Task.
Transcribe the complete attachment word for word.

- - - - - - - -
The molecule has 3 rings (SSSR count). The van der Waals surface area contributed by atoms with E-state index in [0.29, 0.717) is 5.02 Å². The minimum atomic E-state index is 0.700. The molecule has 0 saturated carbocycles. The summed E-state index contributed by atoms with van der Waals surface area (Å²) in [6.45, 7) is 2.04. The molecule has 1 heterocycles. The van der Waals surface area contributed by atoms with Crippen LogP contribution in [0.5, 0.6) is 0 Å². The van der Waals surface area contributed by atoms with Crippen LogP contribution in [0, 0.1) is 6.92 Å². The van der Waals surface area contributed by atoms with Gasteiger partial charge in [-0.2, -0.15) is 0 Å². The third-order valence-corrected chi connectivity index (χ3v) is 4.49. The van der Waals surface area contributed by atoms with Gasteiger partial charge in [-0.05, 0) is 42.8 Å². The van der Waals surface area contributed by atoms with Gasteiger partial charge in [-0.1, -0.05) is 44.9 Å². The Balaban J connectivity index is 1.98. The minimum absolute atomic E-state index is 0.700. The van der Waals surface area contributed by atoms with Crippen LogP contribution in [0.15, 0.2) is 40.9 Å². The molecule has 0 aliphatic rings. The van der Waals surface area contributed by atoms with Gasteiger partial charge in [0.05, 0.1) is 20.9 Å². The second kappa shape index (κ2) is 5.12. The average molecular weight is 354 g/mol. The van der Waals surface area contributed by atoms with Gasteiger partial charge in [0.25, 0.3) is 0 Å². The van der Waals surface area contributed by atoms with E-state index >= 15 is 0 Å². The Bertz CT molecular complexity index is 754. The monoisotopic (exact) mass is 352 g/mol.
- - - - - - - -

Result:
The molecule has 3 rings (SSSR count). The van der Waals surface area contributed by atoms with E-state index in [0.29, 0.717) is 5.02 Å². The minimum atomic E-state index is 0.700. The molecule has 0 saturated carbocycles. The summed E-state index contributed by atoms with van der Waals surface area (Å²) in [6.45, 7) is 2.04. The molecule has 1 heterocycles. The van der Waals surface area contributed by atoms with Crippen LogP contribution in [0.5, 0.6) is 0 Å². The van der Waals surface area contributed by atoms with Crippen LogP contribution in [0, 0.1) is 6.92 Å². The van der Waals surface area contributed by atoms with Gasteiger partial charge in [-0.2, -0.15) is 0 Å². The third-order valence-corrected chi connectivity index (χ3v) is 4.49. The van der Waals surface area contributed by atoms with Gasteiger partial charge in [-0.05, 0) is 42.8 Å². The van der Waals surface area contributed by atoms with Gasteiger partial charge in [-0.1, -0.05) is 44.9 Å². The Balaban J connectivity index is 1.98. The minimum absolute atomic E-state index is 0.700. The van der Waals surface area contributed by atoms with Crippen LogP contribution in [0.15, 0.2) is 40.9 Å². The molecule has 0 aliphatic rings. The van der Waals surface area contributed by atoms with Gasteiger partial charge in [0.05, 0.1) is 20.9 Å². The second kappa shape index (κ2) is 5.12. The average molecular weight is 354 g/mol. The van der Waals surface area contributed by atoms with Gasteiger partial charge in [0.25, 0.3) is 0 Å². The van der Waals surface area contributed by atoms with E-state index >= 15 is 0 Å². The Bertz CT molecular complexity index is 754. The monoisotopic (exact) mass is 352 g/mol.